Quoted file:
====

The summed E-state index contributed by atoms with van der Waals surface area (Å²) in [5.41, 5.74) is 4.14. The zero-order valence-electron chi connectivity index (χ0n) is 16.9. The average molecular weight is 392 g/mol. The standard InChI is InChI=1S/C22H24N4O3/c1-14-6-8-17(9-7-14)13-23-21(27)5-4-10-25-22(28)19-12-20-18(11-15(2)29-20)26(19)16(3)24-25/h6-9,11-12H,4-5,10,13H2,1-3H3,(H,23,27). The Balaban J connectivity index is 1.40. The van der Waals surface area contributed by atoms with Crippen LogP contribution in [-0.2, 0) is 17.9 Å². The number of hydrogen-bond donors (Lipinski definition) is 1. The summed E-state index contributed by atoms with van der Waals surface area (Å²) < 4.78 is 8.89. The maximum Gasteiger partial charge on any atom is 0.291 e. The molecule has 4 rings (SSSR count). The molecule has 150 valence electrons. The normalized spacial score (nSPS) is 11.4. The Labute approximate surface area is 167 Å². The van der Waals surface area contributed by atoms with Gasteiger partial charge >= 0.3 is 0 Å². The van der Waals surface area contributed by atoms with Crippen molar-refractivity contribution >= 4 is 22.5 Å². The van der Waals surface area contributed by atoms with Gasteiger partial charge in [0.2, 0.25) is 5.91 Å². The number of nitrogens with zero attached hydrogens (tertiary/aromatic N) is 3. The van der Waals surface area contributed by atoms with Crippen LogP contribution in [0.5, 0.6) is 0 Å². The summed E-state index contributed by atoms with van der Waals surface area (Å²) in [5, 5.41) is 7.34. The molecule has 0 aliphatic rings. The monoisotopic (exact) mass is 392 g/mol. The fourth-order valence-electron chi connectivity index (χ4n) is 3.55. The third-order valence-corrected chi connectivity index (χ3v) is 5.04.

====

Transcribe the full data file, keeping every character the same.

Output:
The summed E-state index contributed by atoms with van der Waals surface area (Å²) in [5.41, 5.74) is 4.14. The zero-order valence-electron chi connectivity index (χ0n) is 16.9. The average molecular weight is 392 g/mol. The standard InChI is InChI=1S/C22H24N4O3/c1-14-6-8-17(9-7-14)13-23-21(27)5-4-10-25-22(28)19-12-20-18(11-15(2)29-20)26(19)16(3)24-25/h6-9,11-12H,4-5,10,13H2,1-3H3,(H,23,27). The Balaban J connectivity index is 1.40. The van der Waals surface area contributed by atoms with Crippen LogP contribution in [-0.2, 0) is 17.9 Å². The number of hydrogen-bond donors (Lipinski definition) is 1. The summed E-state index contributed by atoms with van der Waals surface area (Å²) < 4.78 is 8.89. The maximum Gasteiger partial charge on any atom is 0.291 e. The molecule has 4 rings (SSSR count). The molecule has 150 valence electrons. The normalized spacial score (nSPS) is 11.4. The Labute approximate surface area is 167 Å². The van der Waals surface area contributed by atoms with Gasteiger partial charge >= 0.3 is 0 Å². The van der Waals surface area contributed by atoms with Crippen molar-refractivity contribution >= 4 is 22.5 Å². The van der Waals surface area contributed by atoms with Gasteiger partial charge in [0.2, 0.25) is 5.91 Å². The number of nitrogens with zero attached hydrogens (tertiary/aromatic N) is 3. The van der Waals surface area contributed by atoms with Crippen LogP contribution in [0.5, 0.6) is 0 Å². The summed E-state index contributed by atoms with van der Waals surface area (Å²) in [5, 5.41) is 7.34. The molecule has 0 aliphatic rings. The monoisotopic (exact) mass is 392 g/mol. The fourth-order valence-electron chi connectivity index (χ4n) is 3.55. The third-order valence-corrected chi connectivity index (χ3v) is 5.04.